# 0.3 The kinematics of fluid motion

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## Topics covered in this chapter

• Particle paths and material derivatives
• Streamlines
• Streaklines
• Dilatation
• Reynolds' transport theorem
• Conservation of mass and the equation of continuity
• Deformation and rate of strain
• Physical interpretation of the deformation tensor
• Principal axis of deformation
• Vorticity, vortex lines, and tubes

Reading assignment: Chapter 4 of Aris

Kinematics is the study of motion without regard to the forces that bring about the motion. Already, we have described how rigid body motion is described by its translation and rotation. Also, the divergence and curl of the field and values on boundaries can describe a vector field. Here we will consider the motion of a fluid as microscopic or macroscopic bodies that translate, rotate, and deform with time. We treat fluids as a continuum such that the fluid identified to be at a specific point in space at one time with neighboring fluid will be at another specific point in space at a later time with the same neighbors, with the exception of certain bifurcations. This identification of the fluid occupying a point in space requires that the motion is deterministic rather than stochastic, i.e., random motions such as diffusion and turbulence are not described. Central to the kinematics of fluid motion is the concept of convection or following the motion of a "particle" of fluid.

## Particle paths and material derivatives

Fluid motion will be described as the motion of a "particle" that occupies a point in space. At some time, say $t=0$ , a fluid particle is at a position $\xi =\left({\xi }_{1},{\xi }_{2},{\xi }_{3}\right)$ and at a later time the same particle is at a position $\mathbf{x}$ . The motion of the particle that occupied this original position is described as follows.

$\mathbf{x}=\mathbf{x}\left(\xi ,t\right)\phantom{\rule{4.pt}{0ex}}\text{or}\phantom{\rule{4.pt}{0ex}}{x}_{i}=x\left({\xi }_{1},{\xi }_{2},{\xi }_{3},t\right)$

The initial coordinates $\xi$ of a particle will be referred to as the material coordinates of the particles and, when convenient, the particle itself may be called the particle $\xi$ . The terms convected and Lagrangian coordinates are also used. The spatial coordinates $\mathbf{x}$ of the particle may be referred to as its position or place . It will be assumed that the motion is continuous, single valued and the previous equation can be inverted to give the initial position or material coordinates of the particle which is at any position $\mathbf{x}$ at time $t$ ; i.e.,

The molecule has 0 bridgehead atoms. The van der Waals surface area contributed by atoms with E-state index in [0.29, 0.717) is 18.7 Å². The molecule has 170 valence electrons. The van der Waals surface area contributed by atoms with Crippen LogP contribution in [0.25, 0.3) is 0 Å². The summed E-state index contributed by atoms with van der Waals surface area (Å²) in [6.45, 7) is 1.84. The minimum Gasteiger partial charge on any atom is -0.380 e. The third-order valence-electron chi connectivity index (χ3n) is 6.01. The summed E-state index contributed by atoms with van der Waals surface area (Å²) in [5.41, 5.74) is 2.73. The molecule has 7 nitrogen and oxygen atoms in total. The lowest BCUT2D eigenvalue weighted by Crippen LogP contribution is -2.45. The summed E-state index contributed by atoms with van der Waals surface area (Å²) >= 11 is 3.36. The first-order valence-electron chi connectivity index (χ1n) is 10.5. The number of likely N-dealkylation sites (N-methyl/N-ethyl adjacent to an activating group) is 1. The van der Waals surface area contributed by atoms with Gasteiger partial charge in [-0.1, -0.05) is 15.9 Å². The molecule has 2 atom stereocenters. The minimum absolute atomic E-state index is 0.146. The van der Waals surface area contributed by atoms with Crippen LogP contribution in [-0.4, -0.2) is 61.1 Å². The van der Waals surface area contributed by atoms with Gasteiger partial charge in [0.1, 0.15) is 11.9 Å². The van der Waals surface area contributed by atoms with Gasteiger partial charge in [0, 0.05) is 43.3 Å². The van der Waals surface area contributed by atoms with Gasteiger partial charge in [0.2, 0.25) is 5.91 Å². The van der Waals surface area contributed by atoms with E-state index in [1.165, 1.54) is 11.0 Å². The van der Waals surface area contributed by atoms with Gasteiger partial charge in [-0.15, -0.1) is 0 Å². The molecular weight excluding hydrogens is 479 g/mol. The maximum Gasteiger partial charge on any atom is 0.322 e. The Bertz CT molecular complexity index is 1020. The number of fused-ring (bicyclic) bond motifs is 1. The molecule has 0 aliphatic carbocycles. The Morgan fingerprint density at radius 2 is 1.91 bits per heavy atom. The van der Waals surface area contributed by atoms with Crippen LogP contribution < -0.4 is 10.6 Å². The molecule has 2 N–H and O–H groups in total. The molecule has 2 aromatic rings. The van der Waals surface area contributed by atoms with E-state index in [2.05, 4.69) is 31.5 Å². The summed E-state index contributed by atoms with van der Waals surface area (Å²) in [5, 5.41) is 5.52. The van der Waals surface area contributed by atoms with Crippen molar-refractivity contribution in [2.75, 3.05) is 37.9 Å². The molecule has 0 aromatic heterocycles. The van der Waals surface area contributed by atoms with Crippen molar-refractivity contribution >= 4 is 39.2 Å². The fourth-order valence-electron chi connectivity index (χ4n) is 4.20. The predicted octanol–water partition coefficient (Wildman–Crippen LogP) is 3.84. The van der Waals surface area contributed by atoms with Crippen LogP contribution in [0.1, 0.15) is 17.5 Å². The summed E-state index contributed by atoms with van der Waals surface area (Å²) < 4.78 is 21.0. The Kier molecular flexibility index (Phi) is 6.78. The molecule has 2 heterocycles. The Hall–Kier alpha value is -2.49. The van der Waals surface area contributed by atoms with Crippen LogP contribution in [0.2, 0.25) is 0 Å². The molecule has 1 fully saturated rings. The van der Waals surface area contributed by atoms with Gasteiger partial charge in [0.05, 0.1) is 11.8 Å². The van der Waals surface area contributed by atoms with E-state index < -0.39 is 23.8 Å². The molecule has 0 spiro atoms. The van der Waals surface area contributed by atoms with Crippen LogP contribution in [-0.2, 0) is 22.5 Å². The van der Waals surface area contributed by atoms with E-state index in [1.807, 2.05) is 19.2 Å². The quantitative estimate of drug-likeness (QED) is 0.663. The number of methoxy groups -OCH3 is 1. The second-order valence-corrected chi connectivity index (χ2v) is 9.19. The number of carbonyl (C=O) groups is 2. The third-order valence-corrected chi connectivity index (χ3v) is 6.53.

$\xi =\xi \left(\mathbf{x},t\right)\phantom{\rule{4.pt}{0ex}}\text{or}\phantom{\rule{4.pt}{0ex}}{\xi }_{i}={\xi }_{i}\left({x}_{1},{x}_{2},{x}_{3},t\right)$

are also continuous and single valued. Physically this means that a continuous arc of particles does not break up during the motion or that the particles in the neighborhood of a given particle continue in its neighborhood during the motion. The single valuedness of the equations mean that a particle cannot split up and occupy two places nor can two distinct particles occupy the same place. Exceptions to these requirements may be allowed on a finite number of singular surfaces, lines or points, as for example a fluid divides around an obstacle. It is shown in Appendix B that a necessary and sufficient condition for the inverse functions to exist is that the Jacobian

$J=\frac{\partial \left({x}_{1},{x}_{2},{x}_{3}\right)}{\partial \left({\xi }_{1},{\xi }_{2},{\xi }_{3}\right)}$
should not vanish.

The transformation $\mathbf{x}=\mathbf{x}\left(\xi ,t\right)$ may be looked at as the parametric equation of a curve in space with $t$ as the parameter. The curve goes through the point $\xi$ , corresponding to the parameter $t=0$ , and these curves are the particle paths . Any property of the fluid may be followed along the particle path. For example, we may be given the density in the neighborhood of a particle as a function $\rho \left(\xi ,t\right)$ , meaning that for any prescribed particle $\xi$ we have the density as a function of time, that is, the density that an observer riding on the particle would see. (Position itself is a "property" in this general sense so that the equations of the particle path are of this form.) This material description of the change of some property, say $\Im \left(\xi ,t\right)$ , can be changed to a spatial description $\Im \left(\mathbf{x},\mathbf{t}\right)$ .

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Source:  OpenStax, Transport phenomena. OpenStax CNX. May 24, 2010 Download for free at http://cnx.org/content/col11205/1.1
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